Do Physicians Practice Defensive Medicine? New Empirical Evidence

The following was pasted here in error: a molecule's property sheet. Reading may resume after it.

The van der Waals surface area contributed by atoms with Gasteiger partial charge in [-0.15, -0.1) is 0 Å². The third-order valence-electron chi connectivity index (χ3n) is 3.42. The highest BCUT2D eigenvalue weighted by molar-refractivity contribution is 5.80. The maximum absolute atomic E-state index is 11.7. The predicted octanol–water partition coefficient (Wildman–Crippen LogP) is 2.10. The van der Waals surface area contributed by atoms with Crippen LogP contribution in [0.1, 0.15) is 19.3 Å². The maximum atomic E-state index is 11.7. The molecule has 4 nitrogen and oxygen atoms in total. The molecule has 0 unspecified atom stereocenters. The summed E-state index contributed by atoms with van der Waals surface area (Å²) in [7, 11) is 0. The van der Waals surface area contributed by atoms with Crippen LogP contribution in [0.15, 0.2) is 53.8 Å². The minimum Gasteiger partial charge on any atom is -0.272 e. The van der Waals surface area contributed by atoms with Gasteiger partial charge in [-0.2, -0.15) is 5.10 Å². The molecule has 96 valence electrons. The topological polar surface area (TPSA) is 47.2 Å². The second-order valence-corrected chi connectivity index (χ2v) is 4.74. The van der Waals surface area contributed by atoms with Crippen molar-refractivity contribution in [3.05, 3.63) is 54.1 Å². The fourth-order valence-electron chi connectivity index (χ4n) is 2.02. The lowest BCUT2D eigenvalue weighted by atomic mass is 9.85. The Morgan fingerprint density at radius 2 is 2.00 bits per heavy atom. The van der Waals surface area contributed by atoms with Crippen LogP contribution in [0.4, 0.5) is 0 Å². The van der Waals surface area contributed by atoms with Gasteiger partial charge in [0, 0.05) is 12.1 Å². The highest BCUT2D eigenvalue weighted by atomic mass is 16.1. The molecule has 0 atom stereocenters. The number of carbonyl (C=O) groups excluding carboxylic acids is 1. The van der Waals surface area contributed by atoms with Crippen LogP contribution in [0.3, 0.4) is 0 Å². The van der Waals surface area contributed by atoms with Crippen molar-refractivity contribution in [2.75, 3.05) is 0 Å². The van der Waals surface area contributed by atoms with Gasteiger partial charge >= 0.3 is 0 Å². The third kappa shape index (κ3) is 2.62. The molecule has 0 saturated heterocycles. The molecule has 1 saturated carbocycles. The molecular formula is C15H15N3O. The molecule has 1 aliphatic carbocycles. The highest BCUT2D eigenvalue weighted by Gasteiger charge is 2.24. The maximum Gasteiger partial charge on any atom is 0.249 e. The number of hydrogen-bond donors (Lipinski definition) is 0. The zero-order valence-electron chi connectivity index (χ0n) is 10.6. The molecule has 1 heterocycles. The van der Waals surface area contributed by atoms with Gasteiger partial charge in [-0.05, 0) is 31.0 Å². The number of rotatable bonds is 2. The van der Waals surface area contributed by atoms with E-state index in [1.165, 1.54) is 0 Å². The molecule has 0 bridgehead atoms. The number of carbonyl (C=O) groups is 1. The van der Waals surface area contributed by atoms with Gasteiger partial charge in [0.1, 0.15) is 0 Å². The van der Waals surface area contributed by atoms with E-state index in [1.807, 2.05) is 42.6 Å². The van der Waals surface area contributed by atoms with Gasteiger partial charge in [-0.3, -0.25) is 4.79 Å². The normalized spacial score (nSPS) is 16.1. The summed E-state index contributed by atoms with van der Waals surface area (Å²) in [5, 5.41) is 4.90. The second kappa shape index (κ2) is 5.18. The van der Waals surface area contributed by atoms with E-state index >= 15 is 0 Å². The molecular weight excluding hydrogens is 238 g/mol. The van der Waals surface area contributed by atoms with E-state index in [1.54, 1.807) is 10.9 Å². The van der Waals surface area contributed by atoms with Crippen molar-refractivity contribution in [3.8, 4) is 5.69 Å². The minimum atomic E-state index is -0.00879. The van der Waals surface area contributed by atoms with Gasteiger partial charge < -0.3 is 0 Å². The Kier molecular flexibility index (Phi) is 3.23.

This session collects three studies of “defensive medicine,” which can be broadly defined as medical practices that protect physicians from malpractice lawsuits with minimal, no, or negative benefit to patients. The welfare loss from defensive practices is often asserted to be important. In this session, we present three papers that study the effect of multiple policies on defensive medicine. Two papers analyze the effect of caps on non-economic damages, which are intended to limit malpractice suits, on specific tests and procedures that are likely to be sensitive to med mal risks, as well as overall Medicare spending. The third paper is a case study of the effect of a communication-and-resolution programs on defensive practices. Communication and resolution programs are intended to address adverse patient safety events proactively by recognizing the injury, disclosing information about the adverse event to patients, and offering an apology and remediation if warranted. The first paper (Moghtaderi, Black, and Farmer) uses patient level data to analyze the effect of damage caps tort reforms on overall spending and rates of cardiovascular imaging among Medicare patients. The second paper (Li and Dor) studies the effect of damage caps and other tort reforms on diagnostic X-ray imaging tests. The third paper (Helmchen, Lambert and McDonald) investigates the effect of a communication-and-resolution program on radiology procedures and length of stay for patients with chest pain.